Sent: Sunday, June 26, 2005 4:31 PM
Subject: REFORMED PASTOR vs HARDSHELLISM [06/25--2005]

In his book, A MODERN EXPOSITION OF THE 1689 BAPTIST CONFESSION OF FAITH, published by Evangelical Press in 1989, Pastor Samuel E. Waldron of Reformed Baptist Church, Grand Rapids, Michigan, expounds Chapter 10 on Effectual Calling (pages 147-153).

Pastor Waldron discusses the Confession's teaching about the salvation of infants dying in infancy, and he takes note of the theory of the Hardshells about regeneration apart from the use of instrumentality. He writes:

"Many are ready to draw a bad and unnecessary deduction from their doctrine of infant salvation. Their reasoning goes something like this: Infants are regenerated and saved. If infants are regenerated and saved, it cannot be by means of the Word of God. Hence infants are regenerated, called, saved without the means of God's Word by the mere work of the Spirit. Adults, therefore, are not regenerated by means of the Word. Regeneration is the immediate operation of the Spirit working without the Word. Several dangerous inferences have been drawn from this doctrine. It has been said that many are saved years before hearing the gospel, that many are regenerated who yet live in sin, and that there may be a long gap between regeneration and conversion."

He goes on to conclude, 
"Effectual calling and regeneration occur by the means of the Word (2 Thess. 2:14; 1 Peter 1:23-25; James 1:17-25; 1 John 5:1-5; Rom. 1:16, 17; 10:14; Heb. 4:12). To draw from speculation about the regeneration of infants a deduction which flies in the face of Scripture is thoroughly unjustifiable procedure" (pages 151, 152).

Pastor Waldron noted in this statement that there are at least three "dangerous inferences" related to this theory about of infant salvation: (1) "many are saved years before hearing the gospel," (2) "many of regenerated who yet live in sin," and (3) "there may be a long gap between regeneration and conversion."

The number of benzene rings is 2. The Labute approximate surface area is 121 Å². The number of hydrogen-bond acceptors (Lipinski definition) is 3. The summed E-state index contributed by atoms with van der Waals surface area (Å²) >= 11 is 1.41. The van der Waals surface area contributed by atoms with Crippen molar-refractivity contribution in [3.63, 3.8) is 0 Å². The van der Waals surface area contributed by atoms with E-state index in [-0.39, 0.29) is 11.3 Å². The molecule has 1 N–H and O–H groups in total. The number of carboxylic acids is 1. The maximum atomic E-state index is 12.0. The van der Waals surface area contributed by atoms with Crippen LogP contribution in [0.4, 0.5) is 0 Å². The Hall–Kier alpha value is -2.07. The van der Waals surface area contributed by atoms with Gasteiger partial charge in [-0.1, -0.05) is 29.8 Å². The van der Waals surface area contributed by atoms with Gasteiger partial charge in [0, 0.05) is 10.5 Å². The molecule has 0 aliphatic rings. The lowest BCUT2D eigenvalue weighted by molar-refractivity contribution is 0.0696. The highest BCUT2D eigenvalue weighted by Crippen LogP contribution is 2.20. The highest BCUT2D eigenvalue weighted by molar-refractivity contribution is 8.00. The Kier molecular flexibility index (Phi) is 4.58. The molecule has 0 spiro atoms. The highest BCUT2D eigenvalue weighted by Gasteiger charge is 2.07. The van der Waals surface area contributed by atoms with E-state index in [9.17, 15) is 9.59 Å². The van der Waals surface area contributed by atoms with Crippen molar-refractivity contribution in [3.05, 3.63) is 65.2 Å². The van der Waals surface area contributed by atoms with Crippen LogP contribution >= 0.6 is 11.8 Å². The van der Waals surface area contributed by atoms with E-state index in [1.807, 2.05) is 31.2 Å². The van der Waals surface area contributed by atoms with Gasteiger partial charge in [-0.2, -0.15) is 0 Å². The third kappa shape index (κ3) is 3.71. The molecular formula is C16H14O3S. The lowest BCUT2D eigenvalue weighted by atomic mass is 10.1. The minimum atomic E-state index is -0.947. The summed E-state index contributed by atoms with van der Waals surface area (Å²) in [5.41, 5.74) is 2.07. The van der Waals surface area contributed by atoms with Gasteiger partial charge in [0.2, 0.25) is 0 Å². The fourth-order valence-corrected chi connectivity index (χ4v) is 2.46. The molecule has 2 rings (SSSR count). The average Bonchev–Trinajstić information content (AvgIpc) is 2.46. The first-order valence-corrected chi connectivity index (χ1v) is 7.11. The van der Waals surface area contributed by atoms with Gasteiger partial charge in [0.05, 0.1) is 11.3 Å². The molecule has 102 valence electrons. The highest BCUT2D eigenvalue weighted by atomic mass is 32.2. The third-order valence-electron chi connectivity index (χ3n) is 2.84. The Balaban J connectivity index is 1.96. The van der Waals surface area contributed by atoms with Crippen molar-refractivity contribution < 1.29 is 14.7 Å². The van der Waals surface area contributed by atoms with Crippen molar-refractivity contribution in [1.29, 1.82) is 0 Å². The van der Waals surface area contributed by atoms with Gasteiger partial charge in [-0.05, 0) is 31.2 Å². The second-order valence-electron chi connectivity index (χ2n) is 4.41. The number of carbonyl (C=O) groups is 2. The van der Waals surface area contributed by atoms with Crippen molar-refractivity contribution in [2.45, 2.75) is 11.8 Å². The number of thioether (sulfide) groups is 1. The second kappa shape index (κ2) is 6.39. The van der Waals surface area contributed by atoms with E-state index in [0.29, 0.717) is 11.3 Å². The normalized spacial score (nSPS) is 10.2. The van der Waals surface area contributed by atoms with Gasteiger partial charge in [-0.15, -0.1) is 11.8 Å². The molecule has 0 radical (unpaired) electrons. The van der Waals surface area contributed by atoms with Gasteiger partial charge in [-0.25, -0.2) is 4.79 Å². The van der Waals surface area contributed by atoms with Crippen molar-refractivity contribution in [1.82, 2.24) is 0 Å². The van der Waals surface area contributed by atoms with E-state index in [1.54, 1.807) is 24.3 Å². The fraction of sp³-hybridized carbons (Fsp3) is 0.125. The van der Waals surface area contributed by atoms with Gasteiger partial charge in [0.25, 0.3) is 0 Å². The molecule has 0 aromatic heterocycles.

This exposition not only nails the Hardshell theory which denies the instrumentality of the Word in adult regeneration, but what he says also applies to the Pedobaptist (infant baptizers) theory held by such as Louis Berkhof and endorsed by those who follow Berkhof's Systematic Theology presentation. This theory is obviously at the root of the "pre-faith regeneration" idea which dispenses with the Word as a necessary instrument in the New Birth. It has infants supposedly "regenerated" in early life, long before they are capable of hearing and believing the Gospel, and it alleges that regeneration likewise is accomplished in adults without the Word as the Spirit's necessary instrument.

We are happy to call attention to this quotation from a popular Reformed Baptist writer who maintains the Confessional view that Effectual Calling is by BOTH the Word and Spirit, not merely through a prior "direct operation" by the Spirit alone before, apart from, and without the use of the Word as the necessary instrumentality.

As Paul says in First Corinthians 4:15, "In Christ Jesus I have begotten you THROUGH THE GOSPEL."

"For our gospel came not unto you in WORD ONLY, but also in power, and in the HOLY GHOST, and in much assurance; as ye know what manner of men we were among you for your sake" (1 Thess. 1:5). -- Bob L. Ross

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